What do the IR, DCP and DSIS mean for new professionals?

Written by Pardeep Ruprai, Industry Secondee to ADS.

Introduction

During March 2021, the Government released its Integrated Review (IR), Defence Command Paper (DCP) and Defence and Security Industrial Strategy (DSIS). The IR sets out the Governments’ assessment of the national security and international environment to 2030, as well as a new Strategic Framework focusing on Science and Technology (S&T), defence and security, and resilience. The Defence Command Paper sets out the MOD’s plans for future military capabilities and the UK’s force structure. Finally, the DSIS outlines industrial policy issues and sets out a list of strategically significant capability segments. The DSIS discusses how the skills base shall be sustained and how exports may support domestic prosperity.

Skills

The Defence Command Paper emphasised the Government’s desire to invest its people and ensure they are equipped with the necessary specialist skills. The government will “continue to offer apprenticeships to over 80% of armed forces recruits”. One third of these will be in science and technology fields.

In the context of skills, talent, and diversity, the DSIS highlighted the role of a dedicated STEM engagement team, as part of Tempest, in inspiring young people to be involved in the Combat Air industry. This was further linked to the STEM outreach and its role in encouraging young people to pursue careers within Government, the Armed Forces, industry or academia.

The Pan-Defence Skills Framework will ensure that it is easier for people to move between government and industry. This will aid development of new skills as well as retention of talent. In turn, this should contribute to “a more agile, flexible and diverse workforce”. This will incorporate a common architecture aligned with existing frameworks and externally recognised bodies to identify further opportunities for collaboration and skill sharing between industry and the MOD.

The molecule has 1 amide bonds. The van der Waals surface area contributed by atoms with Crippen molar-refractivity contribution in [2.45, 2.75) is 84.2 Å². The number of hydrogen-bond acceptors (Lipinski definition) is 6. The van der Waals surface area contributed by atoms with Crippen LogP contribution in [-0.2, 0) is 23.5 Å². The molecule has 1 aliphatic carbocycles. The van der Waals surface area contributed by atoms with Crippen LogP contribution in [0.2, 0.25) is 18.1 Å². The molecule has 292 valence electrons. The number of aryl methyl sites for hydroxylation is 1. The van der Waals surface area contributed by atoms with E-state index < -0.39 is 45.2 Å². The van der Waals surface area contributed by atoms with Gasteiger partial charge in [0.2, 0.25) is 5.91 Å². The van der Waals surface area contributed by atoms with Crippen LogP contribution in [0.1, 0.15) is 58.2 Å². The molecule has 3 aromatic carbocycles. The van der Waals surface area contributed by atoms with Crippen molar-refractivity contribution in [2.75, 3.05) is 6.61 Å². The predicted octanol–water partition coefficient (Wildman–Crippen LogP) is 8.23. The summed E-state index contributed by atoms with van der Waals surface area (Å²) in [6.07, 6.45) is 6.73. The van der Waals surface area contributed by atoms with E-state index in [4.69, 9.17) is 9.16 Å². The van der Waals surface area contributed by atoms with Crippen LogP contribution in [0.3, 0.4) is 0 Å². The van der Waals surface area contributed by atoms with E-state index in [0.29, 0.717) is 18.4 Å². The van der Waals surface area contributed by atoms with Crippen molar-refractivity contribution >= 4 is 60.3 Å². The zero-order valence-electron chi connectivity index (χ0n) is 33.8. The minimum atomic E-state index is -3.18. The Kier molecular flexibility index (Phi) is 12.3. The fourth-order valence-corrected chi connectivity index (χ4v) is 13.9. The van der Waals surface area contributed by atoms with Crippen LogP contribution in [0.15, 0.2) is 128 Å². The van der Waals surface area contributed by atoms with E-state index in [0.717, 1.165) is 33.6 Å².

Space and Cyberspace

The National Cyber Force and Space Command were highlighted as being pathfinders and experts in their field. In the context of Space, the Defence Command Paper detailed the investment of around £5bn over the next 10 years for the UK’s satellite communication capabilities and an additional £1.4bn on space over the next decade. With the space sector continuing to grow, it is expected to double by 2040 and create over 10,000 STEM jobs in the UK.

There will be a new dedicated career pathway for Defence cyberspace specialists. This will involve a new employment model to manage, develop and reward cyberspace talent and expansion of the Defence Cyber School.

Science and Technology

Overall, there was an overarching theme of investment into S&T, collaborative working with industry and academia, and a push for the UK to become a ‘Science and Technology Superpower’ by 2030. By 2027, the Government has committed to increasing economy-wide investment in R&D to 2.4% of GDP. The Government will also invest at least £800 million to set up the Advanced Research and Invention Agency (ARIA) intended to back breakthrough technologies and research through experimentation. This bodes well for anyone considering a future career in engineering and various scientific disciplines in support of national security.

Conclusion

As the UK faces evolving threats, the UK’s defence, security and space industries will play a vital role in protecting the UK. In whole, the Integrated Review, Defence Command Paper and the Defence & Security Industrial Strategy demonstrate the Government’s commitment to the UK’s defence, security and space industries and show what an exciting time it is to be building your career in these growing sectors.